Researchers at Washington University School of Medicine in St. Louis have developed a new technique that provides rapid access to brain landmarks formerly only available at autopsy. Better brain maps will result, speeding efforts to understand how the healthy brain works and potentially aiding in future diagnosis and treatment of brain disorders, the researchers report in the Journal of Neuroscience Aug. 10.
The technique makes it possible for scientists to map myelination, or the degree to which branches of brain cells are covered by a white sheath known as myelin in order to speed up long-distance signaling. It was developed in part through the Human Connectome Project, a $30 million, five-year effort to map the brain's wiring. That project is headed by Washington University in St. Louis and the University of Minnesota.
"The brain is among the most complex structures known, with approximately 90 billion neurons transmitting information across 150 trillion connections," says David Van Essen, PhD, Edison Professor and head of the Department of Anatomy and Neurobiology at Washington University. "New perspectives are very helpful for understanding this complexity, and myelin maps will give us important insights into where certain parts of the brain end and others begin."
Easy access to detailed maps of myelination in humans and animals also will aid efforts to understand how the brain evolved and how it works, according to Van Essen.
Neuroscientists have known for more than a century that myelination levels differ throughout the cerebral cortex, the gray outer layer of the brain where most higher mental functions take place. Until now, though, the only way they could map these differences in detail was to remove the brain after death, slice it and stain it for myelin.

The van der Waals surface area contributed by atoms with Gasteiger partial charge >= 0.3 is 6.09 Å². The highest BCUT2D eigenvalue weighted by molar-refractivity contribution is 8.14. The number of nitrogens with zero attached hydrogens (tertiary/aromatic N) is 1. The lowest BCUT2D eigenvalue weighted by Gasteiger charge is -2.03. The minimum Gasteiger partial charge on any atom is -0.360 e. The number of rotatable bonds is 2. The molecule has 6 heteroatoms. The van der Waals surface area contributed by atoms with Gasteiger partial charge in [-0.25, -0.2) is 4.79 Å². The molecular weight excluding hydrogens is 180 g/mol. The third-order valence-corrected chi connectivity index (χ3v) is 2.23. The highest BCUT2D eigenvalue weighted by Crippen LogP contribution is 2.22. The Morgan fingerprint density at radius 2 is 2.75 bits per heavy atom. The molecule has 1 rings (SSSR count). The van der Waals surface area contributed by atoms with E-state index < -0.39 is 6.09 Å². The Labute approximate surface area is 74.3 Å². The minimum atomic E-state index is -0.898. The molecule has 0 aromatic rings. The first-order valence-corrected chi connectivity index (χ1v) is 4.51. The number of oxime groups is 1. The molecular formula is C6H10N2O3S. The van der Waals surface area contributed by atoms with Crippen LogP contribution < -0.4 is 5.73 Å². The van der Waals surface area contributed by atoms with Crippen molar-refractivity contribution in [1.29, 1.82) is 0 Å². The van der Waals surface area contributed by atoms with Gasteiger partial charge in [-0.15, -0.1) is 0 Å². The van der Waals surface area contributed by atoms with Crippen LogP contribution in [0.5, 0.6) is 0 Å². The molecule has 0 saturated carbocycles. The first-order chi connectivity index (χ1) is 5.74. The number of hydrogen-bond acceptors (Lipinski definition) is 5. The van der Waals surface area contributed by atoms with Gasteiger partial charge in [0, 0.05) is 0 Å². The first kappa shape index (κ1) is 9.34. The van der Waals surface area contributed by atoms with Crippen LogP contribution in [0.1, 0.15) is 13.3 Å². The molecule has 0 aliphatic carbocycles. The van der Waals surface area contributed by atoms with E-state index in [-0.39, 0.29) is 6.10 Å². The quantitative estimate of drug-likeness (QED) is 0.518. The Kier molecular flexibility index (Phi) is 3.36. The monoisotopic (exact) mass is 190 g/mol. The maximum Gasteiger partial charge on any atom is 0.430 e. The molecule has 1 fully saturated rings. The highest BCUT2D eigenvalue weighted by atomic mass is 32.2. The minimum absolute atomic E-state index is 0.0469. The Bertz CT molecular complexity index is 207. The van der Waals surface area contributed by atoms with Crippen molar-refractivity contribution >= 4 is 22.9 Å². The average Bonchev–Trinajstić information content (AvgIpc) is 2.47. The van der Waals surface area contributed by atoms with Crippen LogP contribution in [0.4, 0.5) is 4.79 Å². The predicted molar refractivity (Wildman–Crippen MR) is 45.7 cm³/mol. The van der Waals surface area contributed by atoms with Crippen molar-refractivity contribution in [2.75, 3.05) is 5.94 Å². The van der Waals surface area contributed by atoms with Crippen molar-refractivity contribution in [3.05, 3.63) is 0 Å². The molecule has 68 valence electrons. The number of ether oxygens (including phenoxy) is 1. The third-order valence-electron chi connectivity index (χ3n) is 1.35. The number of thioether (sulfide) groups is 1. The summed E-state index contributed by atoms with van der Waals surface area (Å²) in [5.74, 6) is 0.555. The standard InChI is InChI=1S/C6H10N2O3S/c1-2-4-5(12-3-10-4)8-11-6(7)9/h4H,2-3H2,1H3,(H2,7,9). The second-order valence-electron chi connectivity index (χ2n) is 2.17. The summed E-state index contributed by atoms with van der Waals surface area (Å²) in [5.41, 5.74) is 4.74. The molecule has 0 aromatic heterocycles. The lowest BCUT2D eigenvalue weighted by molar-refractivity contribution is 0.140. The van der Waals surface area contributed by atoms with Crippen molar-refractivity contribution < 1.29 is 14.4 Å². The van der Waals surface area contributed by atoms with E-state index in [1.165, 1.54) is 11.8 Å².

Washington University graduate student Matthew Glasser developed the new technique, which combines data from two types of magnetic resonance imaging (MRI) scans that have been available for years.
"These are standard ways of imaging brain anatomy that scientists and clinicians have used for a long time," Glasser says. "After developing the new technique, we applied it in a detailed analysis of archived brain scans from healthy adults."
As in prior studies, Glasser's results show highest myelination levels in areas involved with early processing of information from the eyes and other sensory organs and control of movement. Many brain cells are packed into these regions, but the connections among the cells are less complex. Scientists suspect that these brain regions rely heavily on what computer scientists call parallel processing: Instead of every cell in the region working together on a single complex problem, multiple separate teams of cells work simultaneously on different parts of the problem.
Areas with less myelin include brain regions linked to speech, reasoning and use of tools. These regions have brain cells that are packed less densely, because individual cells are larger and have more complex connections with neighboring cells.
"It's been widely hypothesized that each chunk of the cerebral cortex is made up of very uniform information-processing machinery," Van Essen says. "But we're now adding to a picture of striking regional differences that are important for understanding how the brain works."
According to Van Essen, the technique will make it possible for the Connectome project to rapidly map myelination in many different research participants. Data on many subjects, acquired through many different analytical techniques including myelination mapping, will help the resulting maps cover the range of anatomic variation present in humans.
"Our colleagues are clamoring to make use of this approach because it's so helpful for figuring out where you are in the cortex, and the data are either already there or can be obtained in less than 10 minutes of MRI scanning," Glasser says.
This research was funded by the National Institutes of Health (NIH).